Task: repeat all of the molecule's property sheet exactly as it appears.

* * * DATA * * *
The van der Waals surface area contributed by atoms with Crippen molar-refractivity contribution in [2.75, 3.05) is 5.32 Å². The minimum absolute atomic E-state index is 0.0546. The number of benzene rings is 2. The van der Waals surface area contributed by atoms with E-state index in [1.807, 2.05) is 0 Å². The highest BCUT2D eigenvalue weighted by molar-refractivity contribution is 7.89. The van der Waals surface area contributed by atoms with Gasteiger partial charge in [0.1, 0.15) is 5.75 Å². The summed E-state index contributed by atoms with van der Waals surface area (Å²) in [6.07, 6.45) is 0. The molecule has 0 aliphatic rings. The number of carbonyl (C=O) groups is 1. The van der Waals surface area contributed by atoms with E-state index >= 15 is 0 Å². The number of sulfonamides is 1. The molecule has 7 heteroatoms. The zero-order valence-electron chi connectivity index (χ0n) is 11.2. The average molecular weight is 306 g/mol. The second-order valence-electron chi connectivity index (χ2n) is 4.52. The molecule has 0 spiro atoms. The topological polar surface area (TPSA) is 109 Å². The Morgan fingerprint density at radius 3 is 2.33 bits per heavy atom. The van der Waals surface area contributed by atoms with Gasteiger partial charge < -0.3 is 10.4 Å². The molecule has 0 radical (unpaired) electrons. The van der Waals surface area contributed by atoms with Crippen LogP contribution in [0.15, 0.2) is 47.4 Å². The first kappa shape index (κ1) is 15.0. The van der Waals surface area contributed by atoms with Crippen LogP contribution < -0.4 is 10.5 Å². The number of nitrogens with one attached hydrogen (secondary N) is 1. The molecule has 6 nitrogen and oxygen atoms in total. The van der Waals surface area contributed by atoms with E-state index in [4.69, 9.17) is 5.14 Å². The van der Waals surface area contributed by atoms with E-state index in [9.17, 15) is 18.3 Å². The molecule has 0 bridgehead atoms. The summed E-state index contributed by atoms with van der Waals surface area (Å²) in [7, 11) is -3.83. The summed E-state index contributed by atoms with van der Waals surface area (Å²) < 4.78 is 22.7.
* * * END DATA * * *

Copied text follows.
The van der Waals surface area contributed by atoms with Crippen molar-refractivity contribution in [2.75, 3.05) is 5.32 Å². The minimum absolute atomic E-state index is 0.0546. The number of benzene rings is 2. The van der Waals surface area contributed by atoms with E-state index in [1.807, 2.05) is 0 Å². The highest BCUT2D eigenvalue weighted by molar-refractivity contribution is 7.89. The van der Waals surface area contributed by atoms with Gasteiger partial charge in [0.1, 0.15) is 5.75 Å². The summed E-state index contributed by atoms with van der Waals surface area (Å²) in [6.07, 6.45) is 0. The molecule has 0 aliphatic rings. The number of carbonyl (C=O) groups is 1. The van der Waals surface area contributed by atoms with E-state index >= 15 is 0 Å². The number of sulfonamides is 1. The molecule has 7 heteroatoms. The zero-order valence-electron chi connectivity index (χ0n) is 11.2. The average molecular weight is 306 g/mol. The second-order valence-electron chi connectivity index (χ2n) is 4.52. The molecule has 0 spiro atoms. The topological polar surface area (TPSA) is 109 Å². The Morgan fingerprint density at radius 3 is 2.33 bits per heavy atom. The van der Waals surface area contributed by atoms with Gasteiger partial charge < -0.3 is 10.4 Å². The molecule has 0 radical (unpaired) electrons. The van der Waals surface area contributed by atoms with Crippen LogP contribution in [0.15, 0.2) is 47.4 Å². The first kappa shape index (κ1) is 15.0. The van der Waals surface area contributed by atoms with Crippen LogP contribution < -0.4 is 10.5 Å². The number of nitrogens with one attached hydrogen (secondary N) is 1. The molecule has 6 nitrogen and oxygen atoms in total. The van der Waals surface area contributed by atoms with E-state index in [4.69, 9.17) is 5.14 Å². The van der Waals surface area contributed by atoms with E-state index in [9.17, 15) is 18.3 Å². The molecule has 0 bridgehead atoms. The summed E-state index contributed by atoms with van der Waals surface area (Å²) in [7, 11) is -3.83. The summed E-state index contributed by atoms with van der Waals surface area (Å²) < 4.78 is 22.7.